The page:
Notes: Episode 36, The Reformation (Part 2)

As with every show, I’ll list any corrections or clarifications here. If there’s anything I’ve overlooked, please contact me by email or in the comments and I’ll edit the notes to reflect the new information.

 

2:59 – I was incorrect – Switzerland was actually confederated from 26 different cantons. The amount of historical, cultural, religious, and especially language differences in such a small area by strict measurement is really quite astonishing. It is, however, also a microcosm of the Germanic world at this time, mirroring the political realities of the Holy Roman Empire’s own hundreds of states.

10:16 – So I did some digging on this whole yodeling thing, and I can’t find a definitive answer one way or the other, as Gary mentioned. The first Alpine-style yodeling was recorded in 1545, and it certainly saw a major increase at this time, so there’s a possibility that it was being used by various religious sects to communicate and warn. However, yodeling has existed for an extremely long time and it may be that people started thinking it was really fun right around the time all of this turmoil was occurring, kind of like how the hula hoop fad in the late 50s hardly caused the Bay of Pigs incident, despite the fact that both happen on a beach. Still, it’s a great theory and I’m going to hope it’s true.

21:00 – Gary brought some pretty strong words to the table, so I had to go looking on this. In a work called “Commentary on the 82nd Psalm” from 1530, Luther wrote: “If some were to teach doctrines contradicting an article of faith clearly grounded in Scripture and believed throughout the world by all Christendom, such as the articles we teach children in the Creed – for example, if anyone were to teach that Christ is not God, but a mere man and like other prophets, as the Turks and the Anabaptists hold – such teachers should not be tolerated, but punished as blasphemers.” The implication being, of course, that they should be executed. The comment about denying the divinity of Christ perplexes me a bit here, as I’m not familiar with this being a tenet of most Anabaptist groups; it may have been an early misunderstanding on the part of Luther, or it may have been a deliberate intent to dehumanize the belief system. I’m not sure which.

39:47 – The Calvinist counter-argument to the preclusion of free will by predestination is that God, in his omniscience, is capable of knowing what you will decide through your own free will because God exists outside of time and therefore has already seen the entirety of your life play out. You may have not yet made the decisions you will make throughout your life, but that doesn’t mean God doesn’t know which you will make. It honestly ends up sounding a bit like a discussion around a time travel movie after awhile, and people understandably have a lot of trouble dealing with it. I didn’t really give that side of the philosophy as much exposure as it deserved.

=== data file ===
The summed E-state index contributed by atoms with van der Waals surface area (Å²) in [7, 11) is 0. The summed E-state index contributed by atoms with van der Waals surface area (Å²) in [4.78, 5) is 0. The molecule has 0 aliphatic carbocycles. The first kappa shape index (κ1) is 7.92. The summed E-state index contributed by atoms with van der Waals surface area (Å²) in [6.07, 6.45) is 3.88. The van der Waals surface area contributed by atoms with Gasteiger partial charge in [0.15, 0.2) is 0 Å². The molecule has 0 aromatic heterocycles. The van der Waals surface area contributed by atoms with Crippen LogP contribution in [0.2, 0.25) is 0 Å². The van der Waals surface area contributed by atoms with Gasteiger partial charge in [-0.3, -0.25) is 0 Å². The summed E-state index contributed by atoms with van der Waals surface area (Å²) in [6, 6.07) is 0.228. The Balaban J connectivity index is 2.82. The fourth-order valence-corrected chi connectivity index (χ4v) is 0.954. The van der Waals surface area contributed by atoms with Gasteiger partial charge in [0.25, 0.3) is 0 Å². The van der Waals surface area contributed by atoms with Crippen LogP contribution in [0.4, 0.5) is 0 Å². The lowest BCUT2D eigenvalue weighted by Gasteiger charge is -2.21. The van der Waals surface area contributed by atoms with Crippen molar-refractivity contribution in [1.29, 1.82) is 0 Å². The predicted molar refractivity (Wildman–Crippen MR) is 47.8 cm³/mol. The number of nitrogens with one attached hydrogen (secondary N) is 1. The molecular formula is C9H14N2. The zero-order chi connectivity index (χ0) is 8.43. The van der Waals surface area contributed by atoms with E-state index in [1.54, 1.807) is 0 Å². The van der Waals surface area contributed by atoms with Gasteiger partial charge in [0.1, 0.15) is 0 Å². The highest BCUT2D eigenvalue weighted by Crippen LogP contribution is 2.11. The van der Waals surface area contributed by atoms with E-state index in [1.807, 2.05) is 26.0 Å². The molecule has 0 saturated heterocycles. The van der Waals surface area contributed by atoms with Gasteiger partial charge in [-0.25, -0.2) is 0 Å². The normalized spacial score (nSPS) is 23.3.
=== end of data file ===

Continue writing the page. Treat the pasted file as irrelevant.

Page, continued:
43:19 – Gary was correct here; the Dutch Reform Church was indeed Calvinist, not Anabaptist, and shared a number of similarities with the Presbyterian church.

50:18 – Mary Queen of Scots was actually the daughter of James V of Scotland and first cousin once removed to both Mary I of England (who we’re talking about now) and later Elizabeth I. She was eventually executed for plotting to assassinate Elizabeth after an extremely interesting and controversial life.

51:12 – You came to the notes because of how obviously I was trying not to say a name, didn’t you? Don’t worry, I got you – I was talking about James II, who I absolutely blanked on for some reason during recording. Ah, well – so it goes.

1:12:14 – 68 year war? I mean obviously I didn’t go into math for a reason, but that’s just embarrassing.

1:21:06 – Okay so yes, I’m making a lot of really general and sweeping statements here, but this one went too far for me. The balance struck by Westphalia didn’t remain until the first world war, as it was contingent on the power of the Holy Roman Empire. Its dissolution during the Napoleonic Wars and the eventual creation of the modern state of Germany saw to the balance being heavily modified. I will however stand by the idea that the concept behind the Westphalian balance of power did remain the same until 1919; it was more the players and their strategies that changed, not the game itself.


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